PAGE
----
# How to make DFT in matlab without FFT [duplicate]

Does anyone have a algorithm for DFT without FFT function in matlab?

and second question is how can I make zero padding in this algorithm?

• Regarding the first question: have you tried dftmtx()? – applesoup Dec 13 '18 at 13:28
• how can I make dft to sine with this function? – KnowledgeSeeker Dec 13 '18 at 13:38
• You have to multiply your signal vector with the DFT matrix that is obtained with dftmtx() to obtain the DFT of your signal. The result is of course identical to the FFT. An example is shown here. – applesoup Dec 13 '18 at 14:00
• OK, I understood. I will try it. Thanks for the help. But is there somewhere the algorithm of the FFT function? – KnowledgeSeeker Dec 13 '18 at 14:04
• Well, the FFT algorithm is described in many books, the corresponding Wikipedia article or, of course, in the famous paper by Cooley and Tukey. – applesoup Dec 13 '18 at 16:50

As mentioned by the applesoup, you should try dftmtx(). However, if you want to write a code for generating the DFT matrix, here it is,

funtion dftmatrix = myDFTmtx(N)

dftmatrix = [];
for k = 0:N-1
row = [];
for n = 0:N-1
row = [row exp(-j*2*pi*k*n/N)];
end
dftmatrix = [dftmatrix; row];
end
end


The matrix returned by this function when multiplied with the time domain sequence or column vector, will return its DFT coefficients.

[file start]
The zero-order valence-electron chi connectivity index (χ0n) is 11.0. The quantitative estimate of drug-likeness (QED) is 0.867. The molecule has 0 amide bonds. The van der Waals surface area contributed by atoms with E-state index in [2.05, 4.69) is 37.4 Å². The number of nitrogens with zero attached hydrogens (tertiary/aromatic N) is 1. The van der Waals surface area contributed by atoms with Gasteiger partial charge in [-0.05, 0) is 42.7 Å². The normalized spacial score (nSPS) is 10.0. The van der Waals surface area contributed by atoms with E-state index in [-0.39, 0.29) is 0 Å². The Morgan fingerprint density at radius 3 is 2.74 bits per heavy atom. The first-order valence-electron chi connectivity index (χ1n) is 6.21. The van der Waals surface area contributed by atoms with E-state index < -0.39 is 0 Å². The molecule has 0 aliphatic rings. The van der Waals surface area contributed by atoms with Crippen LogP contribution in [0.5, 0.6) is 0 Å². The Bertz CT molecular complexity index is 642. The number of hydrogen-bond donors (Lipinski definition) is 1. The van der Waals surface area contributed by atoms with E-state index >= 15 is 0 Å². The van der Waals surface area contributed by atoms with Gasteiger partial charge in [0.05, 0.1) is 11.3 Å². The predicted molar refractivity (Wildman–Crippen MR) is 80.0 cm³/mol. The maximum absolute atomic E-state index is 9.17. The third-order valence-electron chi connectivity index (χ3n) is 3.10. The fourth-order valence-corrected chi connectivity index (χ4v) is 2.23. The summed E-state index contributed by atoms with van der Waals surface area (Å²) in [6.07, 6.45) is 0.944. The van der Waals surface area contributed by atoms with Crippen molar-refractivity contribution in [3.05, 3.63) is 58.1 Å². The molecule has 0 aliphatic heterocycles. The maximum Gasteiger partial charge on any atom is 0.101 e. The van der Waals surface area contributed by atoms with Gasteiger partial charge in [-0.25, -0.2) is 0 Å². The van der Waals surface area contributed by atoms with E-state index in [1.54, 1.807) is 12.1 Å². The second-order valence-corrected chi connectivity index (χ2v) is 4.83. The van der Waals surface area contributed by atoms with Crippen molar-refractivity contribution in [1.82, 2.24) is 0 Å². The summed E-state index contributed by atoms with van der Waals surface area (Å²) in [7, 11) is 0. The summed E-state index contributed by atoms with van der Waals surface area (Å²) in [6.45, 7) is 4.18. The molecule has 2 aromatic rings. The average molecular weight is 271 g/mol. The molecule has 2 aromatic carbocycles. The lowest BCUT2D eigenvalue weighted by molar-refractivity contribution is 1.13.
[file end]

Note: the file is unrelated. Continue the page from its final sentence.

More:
• You can construct the DFT matrix with a single line in matlab, without any loop: take a look at this answer. – Matt L. Dec 13 '18 at 15:22
• @MattL. I don't think efficiency would be that much important for someone looking for DFT without FFT... ( I assume the statment "without any loop" implied inefficient) – Fat32 Dec 13 '18 at 15:44
• @Fat32: efficiency, but also simplicity AND understanding of how matlab works (namely, with matrices). It's a different kind of thinking when programming, and I thought the author of the answer might be interested. Just additional info, nothing more than that ... – Matt L. Dec 13 '18 at 15:52
• @MattL. yes I fully agree on the proper, efficient, or most importantly elegand use of Matlab language... – Fat32 Dec 13 '18 at 16:04
• @MattL. Thanks for the additional info, It really helped me. – KnowledgeSeeker Dec 13 '18 at 16:23